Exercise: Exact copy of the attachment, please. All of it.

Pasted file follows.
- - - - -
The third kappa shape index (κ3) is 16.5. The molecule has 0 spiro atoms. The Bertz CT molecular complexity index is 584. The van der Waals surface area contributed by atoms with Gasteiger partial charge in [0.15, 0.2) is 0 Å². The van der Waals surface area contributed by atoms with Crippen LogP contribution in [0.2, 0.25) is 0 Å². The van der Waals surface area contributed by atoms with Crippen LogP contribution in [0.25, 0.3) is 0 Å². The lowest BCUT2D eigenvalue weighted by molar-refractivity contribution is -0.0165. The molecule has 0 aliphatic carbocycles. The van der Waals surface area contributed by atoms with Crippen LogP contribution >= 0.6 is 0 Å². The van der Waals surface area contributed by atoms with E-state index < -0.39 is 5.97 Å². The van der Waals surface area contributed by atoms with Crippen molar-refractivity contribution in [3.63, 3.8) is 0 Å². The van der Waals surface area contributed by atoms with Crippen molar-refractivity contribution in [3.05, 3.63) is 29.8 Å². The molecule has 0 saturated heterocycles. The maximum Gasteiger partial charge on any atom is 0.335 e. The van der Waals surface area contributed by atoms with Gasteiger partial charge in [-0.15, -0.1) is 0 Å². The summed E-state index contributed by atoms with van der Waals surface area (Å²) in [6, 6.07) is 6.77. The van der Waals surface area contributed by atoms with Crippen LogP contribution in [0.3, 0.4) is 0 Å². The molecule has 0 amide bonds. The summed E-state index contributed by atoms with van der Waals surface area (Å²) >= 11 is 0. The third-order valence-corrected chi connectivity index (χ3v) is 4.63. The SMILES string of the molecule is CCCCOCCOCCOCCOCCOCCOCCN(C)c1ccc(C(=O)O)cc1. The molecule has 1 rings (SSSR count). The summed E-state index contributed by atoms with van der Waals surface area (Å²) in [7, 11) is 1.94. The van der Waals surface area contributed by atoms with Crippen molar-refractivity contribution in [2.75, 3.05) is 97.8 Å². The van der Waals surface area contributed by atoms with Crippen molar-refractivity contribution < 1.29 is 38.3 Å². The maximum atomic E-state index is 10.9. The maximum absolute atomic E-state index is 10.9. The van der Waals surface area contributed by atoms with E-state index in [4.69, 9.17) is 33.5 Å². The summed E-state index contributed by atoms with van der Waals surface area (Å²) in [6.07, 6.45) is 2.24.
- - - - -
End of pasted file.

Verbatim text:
The third kappa shape index (κ3) is 16.5. The molecule has 0 spiro atoms. The Bertz CT molecular complexity index is 584. The van der Waals surface area contributed by atoms with Gasteiger partial charge in [0.15, 0.2) is 0 Å². The van der Waals surface area contributed by atoms with Crippen LogP contribution in [0.2, 0.25) is 0 Å². The van der Waals surface area contributed by atoms with Crippen LogP contribution in [0.25, 0.3) is 0 Å². The lowest BCUT2D eigenvalue weighted by molar-refractivity contribution is -0.0165. The molecule has 0 aliphatic carbocycles. The van der Waals surface area contributed by atoms with Crippen LogP contribution >= 0.6 is 0 Å². The van der Waals surface area contributed by atoms with E-state index < -0.39 is 5.97 Å². The van der Waals surface area contributed by atoms with Crippen molar-refractivity contribution in [3.63, 3.8) is 0 Å². The van der Waals surface area contributed by atoms with Crippen molar-refractivity contribution in [3.05, 3.63) is 29.8 Å². The molecule has 0 saturated heterocycles. The maximum Gasteiger partial charge on any atom is 0.335 e. The van der Waals surface area contributed by atoms with Gasteiger partial charge in [-0.15, -0.1) is 0 Å². The summed E-state index contributed by atoms with van der Waals surface area (Å²) in [6, 6.07) is 6.77. The van der Waals surface area contributed by atoms with Crippen LogP contribution in [0.3, 0.4) is 0 Å². The molecule has 0 amide bonds. The summed E-state index contributed by atoms with van der Waals surface area (Å²) >= 11 is 0. The third-order valence-corrected chi connectivity index (χ3v) is 4.63. The SMILES string of the molecule is CCCCOCCOCCOCCOCCOCCOCCN(C)c1ccc(C(=O)O)cc1. The molecule has 1 rings (SSSR count). The summed E-state index contributed by atoms with van der Waals surface area (Å²) in [7, 11) is 1.94. The van der Waals surface area contributed by atoms with Crippen molar-refractivity contribution in [2.75, 3.05) is 97.8 Å². The van der Waals surface area contributed by atoms with Crippen molar-refractivity contribution < 1.29 is 38.3 Å². The maximum atomic E-state index is 10.9. The maximum absolute atomic E-state index is 10.9. The van der Waals surface area contributed by atoms with E-state index in [4.69, 9.17) is 33.5 Å². The summed E-state index contributed by atoms with van der Waals surface area (Å²) in [6.07, 6.45) is 2.24.